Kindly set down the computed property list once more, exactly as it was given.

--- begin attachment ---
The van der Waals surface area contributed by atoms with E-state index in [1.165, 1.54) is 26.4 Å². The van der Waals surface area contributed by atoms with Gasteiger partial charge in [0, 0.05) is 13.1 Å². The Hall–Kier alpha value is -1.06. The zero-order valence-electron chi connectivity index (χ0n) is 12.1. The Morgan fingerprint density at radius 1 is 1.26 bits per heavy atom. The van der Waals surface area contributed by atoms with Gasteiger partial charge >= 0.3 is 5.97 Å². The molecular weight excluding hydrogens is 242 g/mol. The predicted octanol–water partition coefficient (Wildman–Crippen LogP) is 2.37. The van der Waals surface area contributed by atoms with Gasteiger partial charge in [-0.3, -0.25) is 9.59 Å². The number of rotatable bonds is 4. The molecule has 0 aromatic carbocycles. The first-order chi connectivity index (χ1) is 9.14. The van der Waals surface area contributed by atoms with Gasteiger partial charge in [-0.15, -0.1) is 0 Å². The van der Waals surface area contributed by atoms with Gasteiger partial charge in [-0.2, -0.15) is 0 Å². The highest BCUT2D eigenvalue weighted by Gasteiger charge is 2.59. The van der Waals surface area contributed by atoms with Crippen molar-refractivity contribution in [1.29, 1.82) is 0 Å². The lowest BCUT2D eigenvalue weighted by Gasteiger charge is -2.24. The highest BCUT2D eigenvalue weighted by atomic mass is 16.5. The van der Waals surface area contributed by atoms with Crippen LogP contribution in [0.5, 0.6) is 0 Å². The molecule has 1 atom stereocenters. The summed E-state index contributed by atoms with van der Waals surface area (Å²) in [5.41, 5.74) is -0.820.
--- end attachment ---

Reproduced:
The van der Waals surface area contributed by atoms with E-state index in [1.165, 1.54) is 26.4 Å². The van der Waals surface area contributed by atoms with Gasteiger partial charge in [0, 0.05) is 13.1 Å². The Hall–Kier alpha value is -1.06. The zero-order valence-electron chi connectivity index (χ0n) is 12.1. The Morgan fingerprint density at radius 1 is 1.26 bits per heavy atom. The van der Waals surface area contributed by atoms with Gasteiger partial charge >= 0.3 is 5.97 Å². The molecular weight excluding hydrogens is 242 g/mol. The predicted octanol–water partition coefficient (Wildman–Crippen LogP) is 2.37. The van der Waals surface area contributed by atoms with Gasteiger partial charge in [-0.3, -0.25) is 9.59 Å². The number of rotatable bonds is 4. The molecule has 0 aromatic carbocycles. The first-order chi connectivity index (χ1) is 9.14. The van der Waals surface area contributed by atoms with Gasteiger partial charge in [-0.15, -0.1) is 0 Å². The van der Waals surface area contributed by atoms with Gasteiger partial charge in [-0.2, -0.15) is 0 Å². The highest BCUT2D eigenvalue weighted by Gasteiger charge is 2.59. The van der Waals surface area contributed by atoms with Crippen molar-refractivity contribution in [1.29, 1.82) is 0 Å². The lowest BCUT2D eigenvalue weighted by Gasteiger charge is -2.24. The highest BCUT2D eigenvalue weighted by atomic mass is 16.5. The van der Waals surface area contributed by atoms with Crippen LogP contribution in [0.5, 0.6) is 0 Å². The molecule has 1 atom stereocenters. The summed E-state index contributed by atoms with van der Waals surface area (Å²) in [5.41, 5.74) is -0.820.